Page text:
Why Are Doctors Underusing Suboxone : an Opioid Treatment Drug?
According to research presented at the 125th Annual Convention of the American Psychological Association, a drug approved for private physicians to treat opioid addiction is underprescribed, and a survey of addiction specialists suggests that many of them are unwilling to increase their use of it, despite an expanding opioid addiction epidemic in the United States.
Methadone, which must be dispensed from authorized clinics under federal law, and buprenorphine, which can be used to treat opioid addiction in the privacy of a physician's office if the physician has the proper waivers, are the two opioid replacement medications currently approved for opioid use disorder.
"Though it was widely assumed that allowing physicians to prescribe this drug in a primary care setting would increase the number of patients receiving treatment, the number of physicians adopting this therapy has not kept pace with the magnitude of the opioid epidemic," according to Andrew Huhn, PhD, of Johns Hopkins University School of Medicine.
Buprenorphine was approved for the treatment of opioid use disorder in 2002, but doctors had to seek for a waiver from the Substance Abuse and Mental Health Services Administration before prescribing it in primary care. Its mechanism of action is comparable to methadone's but less intense, making it less prone to be abused. However, daily doses are sufficient to reduce withdrawal symptoms. Waivers allow physicians to treat up to 30 patients in the first year and 275 patients each year after that.
During the spring and summer of 2016, Huhn and his colleagues conducted an email survey of 558 English-speaking physicians in the United States. Participants were asked about the perceived disadvantages of prescribing buprenorphine, as well as resources that could encourage those who did not have the waiver to get one, and those who did have the waiver to accept more new patients.
Only 74 people said they didn't have the necessary waivers to prescribe the medicine. One-third of those surveyed claimed that nothing would make them more willing to acquire a waiver. Not wanting to be bombarded with patient requests for buprenorphine (29.7%) and concerns about patients reselling their prescription were the most common reasons for not obtaining a waiver (25.7 percent).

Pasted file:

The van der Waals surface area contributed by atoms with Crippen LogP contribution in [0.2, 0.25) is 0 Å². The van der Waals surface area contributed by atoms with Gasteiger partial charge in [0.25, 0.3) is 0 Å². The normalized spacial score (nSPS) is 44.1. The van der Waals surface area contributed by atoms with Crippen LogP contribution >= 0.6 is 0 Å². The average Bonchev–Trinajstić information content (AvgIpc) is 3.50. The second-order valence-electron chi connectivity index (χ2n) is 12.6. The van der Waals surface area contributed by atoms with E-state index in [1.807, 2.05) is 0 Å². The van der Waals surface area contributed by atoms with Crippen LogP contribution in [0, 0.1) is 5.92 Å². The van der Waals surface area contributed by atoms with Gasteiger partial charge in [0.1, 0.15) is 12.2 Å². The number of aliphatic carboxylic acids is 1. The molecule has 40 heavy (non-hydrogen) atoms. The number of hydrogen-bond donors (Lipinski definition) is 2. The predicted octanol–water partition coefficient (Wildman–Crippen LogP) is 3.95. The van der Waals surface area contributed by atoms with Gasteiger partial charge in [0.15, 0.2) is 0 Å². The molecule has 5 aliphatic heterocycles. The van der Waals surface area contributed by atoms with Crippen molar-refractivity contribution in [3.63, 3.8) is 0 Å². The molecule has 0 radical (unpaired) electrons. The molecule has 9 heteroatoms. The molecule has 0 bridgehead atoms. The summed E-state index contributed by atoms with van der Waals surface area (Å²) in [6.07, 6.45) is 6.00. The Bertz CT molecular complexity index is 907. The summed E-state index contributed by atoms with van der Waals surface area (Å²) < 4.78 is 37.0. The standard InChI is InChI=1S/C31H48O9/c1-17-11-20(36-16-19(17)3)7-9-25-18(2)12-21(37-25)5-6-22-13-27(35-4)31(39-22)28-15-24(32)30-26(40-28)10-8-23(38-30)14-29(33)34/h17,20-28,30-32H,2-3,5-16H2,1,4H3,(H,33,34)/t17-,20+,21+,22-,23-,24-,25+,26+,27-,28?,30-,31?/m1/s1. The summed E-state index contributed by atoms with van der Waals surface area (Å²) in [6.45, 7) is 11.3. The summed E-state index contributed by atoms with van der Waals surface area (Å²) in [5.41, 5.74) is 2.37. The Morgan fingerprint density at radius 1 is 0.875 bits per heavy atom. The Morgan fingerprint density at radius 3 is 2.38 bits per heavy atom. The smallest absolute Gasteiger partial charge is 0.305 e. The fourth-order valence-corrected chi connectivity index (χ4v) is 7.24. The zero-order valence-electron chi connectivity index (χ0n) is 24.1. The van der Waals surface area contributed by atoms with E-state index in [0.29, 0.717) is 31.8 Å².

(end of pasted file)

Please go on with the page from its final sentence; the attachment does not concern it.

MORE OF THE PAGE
Nothing, according to more than half of respondents with waivers who were not prescribing to capacity, would make them more likely to prescribe at that level. The most common causes for not prescribing at full capacity were a lack of time (36 percent) and inadequate reimbursement (15.4 percent).
Overall, survey respondents indicated that receiving information about local counseling resources, being paired with an experienced provider, and receiving more continuing medical education courses on opioid use disorder were the resources most likely to increase their willingness to obtain waivers or prescribe to capacity.
In 2014, 1.27 million people were hospitalized or sought help at an emergency department for opioid-related disorders, according to government data released earlier this year. This represents a 64 percent rise in in-patient care and a 99 percent increase in emergency room visits compared to 2005.
"I believe the two most important takeaways from our research are that there aren't enough physicians prescribing buprenorphine to meet patient demand, and that access to patient counseling and physician mentoring would encourage physicians to take on new patients with opioid use disorder," Huhn said.
"Why Don't Physicians with the SAMHSA Waiver Prescribe Buprenorphine to Capacity?" is the topic of Session 1239. Room 207B, Level 2, Walter E. Washington Convention Center, 801 Mount Vernon Pl., N.W., Washington, D.C., 1-1:50 p.m. EDT, Thursday, Aug. 3, 1-1:50 p.m. EDT, Paper Session, Room 207B, Level 2, Walter E. Washington Convention Center, 801 Mount Vernon Pl., N.W., Washington, D.C.
The APA Public Affairs Office has presentations available.
Andrew Huhn can be reached at (410) 550-1971 or by email.
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